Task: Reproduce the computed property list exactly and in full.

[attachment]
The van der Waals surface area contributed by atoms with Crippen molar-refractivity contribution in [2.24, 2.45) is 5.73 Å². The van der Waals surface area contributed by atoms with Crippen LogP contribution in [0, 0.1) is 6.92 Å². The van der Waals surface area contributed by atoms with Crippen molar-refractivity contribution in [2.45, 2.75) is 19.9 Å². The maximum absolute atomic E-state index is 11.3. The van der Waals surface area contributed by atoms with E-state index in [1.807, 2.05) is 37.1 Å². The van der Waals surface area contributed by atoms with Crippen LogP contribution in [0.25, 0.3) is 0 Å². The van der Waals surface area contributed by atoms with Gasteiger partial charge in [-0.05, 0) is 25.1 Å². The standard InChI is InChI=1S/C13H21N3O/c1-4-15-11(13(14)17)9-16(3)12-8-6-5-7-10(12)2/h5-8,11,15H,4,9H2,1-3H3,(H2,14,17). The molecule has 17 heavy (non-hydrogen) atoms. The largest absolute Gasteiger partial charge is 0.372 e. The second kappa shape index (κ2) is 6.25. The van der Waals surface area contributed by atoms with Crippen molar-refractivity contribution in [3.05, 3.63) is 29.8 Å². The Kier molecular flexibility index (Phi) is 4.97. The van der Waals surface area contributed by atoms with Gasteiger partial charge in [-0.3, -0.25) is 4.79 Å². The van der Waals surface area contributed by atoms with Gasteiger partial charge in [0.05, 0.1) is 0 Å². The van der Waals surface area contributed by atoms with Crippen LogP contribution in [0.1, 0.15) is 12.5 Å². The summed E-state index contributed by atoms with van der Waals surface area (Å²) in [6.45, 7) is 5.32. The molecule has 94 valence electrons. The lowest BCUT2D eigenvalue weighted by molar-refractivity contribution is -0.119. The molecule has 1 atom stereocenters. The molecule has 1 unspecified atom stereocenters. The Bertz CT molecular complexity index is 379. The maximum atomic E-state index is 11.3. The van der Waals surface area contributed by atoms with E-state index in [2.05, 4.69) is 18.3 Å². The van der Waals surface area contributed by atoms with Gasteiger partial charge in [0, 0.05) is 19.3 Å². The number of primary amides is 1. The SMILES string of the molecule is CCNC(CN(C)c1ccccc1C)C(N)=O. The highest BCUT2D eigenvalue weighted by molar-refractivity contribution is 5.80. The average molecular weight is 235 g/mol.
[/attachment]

The van der Waals surface area contributed by atoms with Crippen molar-refractivity contribution in [2.24, 2.45) is 5.73 Å². The van der Waals surface area contributed by atoms with Crippen LogP contribution in [0, 0.1) is 6.92 Å². The van der Waals surface area contributed by atoms with Crippen molar-refractivity contribution in [2.45, 2.75) is 19.9 Å². The maximum absolute atomic E-state index is 11.3. The van der Waals surface area contributed by atoms with E-state index in [1.807, 2.05) is 37.1 Å². The van der Waals surface area contributed by atoms with Crippen LogP contribution in [0.25, 0.3) is 0 Å². The van der Waals surface area contributed by atoms with Gasteiger partial charge in [-0.05, 0) is 25.1 Å². The standard InChI is InChI=1S/C13H21N3O/c1-4-15-11(13(14)17)9-16(3)12-8-6-5-7-10(12)2/h5-8,11,15H,4,9H2,1-3H3,(H2,14,17). The molecule has 17 heavy (non-hydrogen) atoms. The largest absolute Gasteiger partial charge is 0.372 e. The second kappa shape index (κ2) is 6.25. The van der Waals surface area contributed by atoms with Crippen molar-refractivity contribution in [3.05, 3.63) is 29.8 Å². The Kier molecular flexibility index (Phi) is 4.97. The van der Waals surface area contributed by atoms with Gasteiger partial charge in [-0.3, -0.25) is 4.79 Å². The van der Waals surface area contributed by atoms with Gasteiger partial charge in [0.05, 0.1) is 0 Å². The van der Waals surface area contributed by atoms with Crippen LogP contribution in [0.1, 0.15) is 12.5 Å². The summed E-state index contributed by atoms with van der Waals surface area (Å²) in [6.45, 7) is 5.32. The molecule has 94 valence electrons. The lowest BCUT2D eigenvalue weighted by molar-refractivity contribution is -0.119. The molecule has 1 atom stereocenters. The molecule has 1 unspecified atom stereocenters. The Bertz CT molecular complexity index is 379. The maximum atomic E-state index is 11.3. The van der Waals surface area contributed by atoms with E-state index in [2.05, 4.69) is 18.3 Å². The van der Waals surface area contributed by atoms with Gasteiger partial charge in [0, 0.05) is 19.3 Å². The number of primary amides is 1. The SMILES string of the molecule is CCNC(CN(C)c1ccccc1C)C(N)=O. The highest BCUT2D eigenvalue weighted by molar-refractivity contribution is 5.80. The average molecular weight is 235 g/mol.